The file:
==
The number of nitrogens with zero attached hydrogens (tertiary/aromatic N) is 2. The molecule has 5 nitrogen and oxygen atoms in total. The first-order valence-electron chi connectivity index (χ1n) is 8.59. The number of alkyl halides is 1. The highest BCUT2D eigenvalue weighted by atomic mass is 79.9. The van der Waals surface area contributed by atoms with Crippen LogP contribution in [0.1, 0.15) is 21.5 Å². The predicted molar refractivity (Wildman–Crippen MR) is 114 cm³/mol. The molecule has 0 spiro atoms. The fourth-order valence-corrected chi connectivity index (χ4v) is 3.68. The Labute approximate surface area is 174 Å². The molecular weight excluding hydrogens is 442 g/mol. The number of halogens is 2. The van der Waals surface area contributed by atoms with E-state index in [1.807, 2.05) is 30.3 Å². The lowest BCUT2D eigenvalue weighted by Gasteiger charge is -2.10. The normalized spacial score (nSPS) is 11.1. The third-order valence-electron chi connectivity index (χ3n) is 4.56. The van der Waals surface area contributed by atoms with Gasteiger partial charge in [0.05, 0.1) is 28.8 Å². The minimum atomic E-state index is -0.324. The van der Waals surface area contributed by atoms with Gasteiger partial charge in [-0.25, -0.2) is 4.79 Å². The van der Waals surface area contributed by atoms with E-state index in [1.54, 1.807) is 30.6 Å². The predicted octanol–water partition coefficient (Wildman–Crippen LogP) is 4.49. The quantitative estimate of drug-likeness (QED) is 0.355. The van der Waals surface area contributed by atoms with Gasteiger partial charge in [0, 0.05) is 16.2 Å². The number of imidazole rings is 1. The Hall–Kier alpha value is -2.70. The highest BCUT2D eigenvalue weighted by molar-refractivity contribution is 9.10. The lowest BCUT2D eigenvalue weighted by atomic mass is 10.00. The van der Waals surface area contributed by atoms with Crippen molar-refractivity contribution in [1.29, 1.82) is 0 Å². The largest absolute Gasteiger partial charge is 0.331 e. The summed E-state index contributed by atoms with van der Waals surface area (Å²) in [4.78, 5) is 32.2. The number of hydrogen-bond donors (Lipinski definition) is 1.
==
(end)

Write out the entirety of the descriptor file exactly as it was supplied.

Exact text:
The number of nitrogens with zero attached hydrogens (tertiary/aromatic N) is 2. The molecule has 5 nitrogen and oxygen atoms in total. The first-order valence-electron chi connectivity index (χ1n) is 8.59. The number of alkyl halides is 1. The highest BCUT2D eigenvalue weighted by atomic mass is 79.9. The van der Waals surface area contributed by atoms with Crippen LogP contribution in [0.1, 0.15) is 21.5 Å². The predicted molar refractivity (Wildman–Crippen MR) is 114 cm³/mol. The molecule has 0 spiro atoms. The fourth-order valence-corrected chi connectivity index (χ4v) is 3.68. The Labute approximate surface area is 174 Å². The molecular weight excluding hydrogens is 442 g/mol. The number of halogens is 2. The van der Waals surface area contributed by atoms with E-state index in [1.807, 2.05) is 30.3 Å². The lowest BCUT2D eigenvalue weighted by Gasteiger charge is -2.10. The normalized spacial score (nSPS) is 11.1. The third-order valence-electron chi connectivity index (χ3n) is 4.56. The van der Waals surface area contributed by atoms with Gasteiger partial charge in [0.05, 0.1) is 28.8 Å². The minimum atomic E-state index is -0.324. The van der Waals surface area contributed by atoms with Gasteiger partial charge in [-0.25, -0.2) is 4.79 Å². The van der Waals surface area contributed by atoms with E-state index in [1.54, 1.807) is 30.6 Å². The predicted octanol–water partition coefficient (Wildman–Crippen LogP) is 4.49. The quantitative estimate of drug-likeness (QED) is 0.355. The van der Waals surface area contributed by atoms with Gasteiger partial charge in [0, 0.05) is 16.2 Å². The number of imidazole rings is 1. The Hall–Kier alpha value is -2.70. The highest BCUT2D eigenvalue weighted by molar-refractivity contribution is 9.10. The lowest BCUT2D eigenvalue weighted by atomic mass is 10.00. The van der Waals surface area contributed by atoms with Crippen molar-refractivity contribution in [1.29, 1.82) is 0 Å². The largest absolute Gasteiger partial charge is 0.331 e. The summed E-state index contributed by atoms with van der Waals surface area (Å²) in [4.78, 5) is 32.2. The number of hydrogen-bond donors (Lipinski definition) is 1.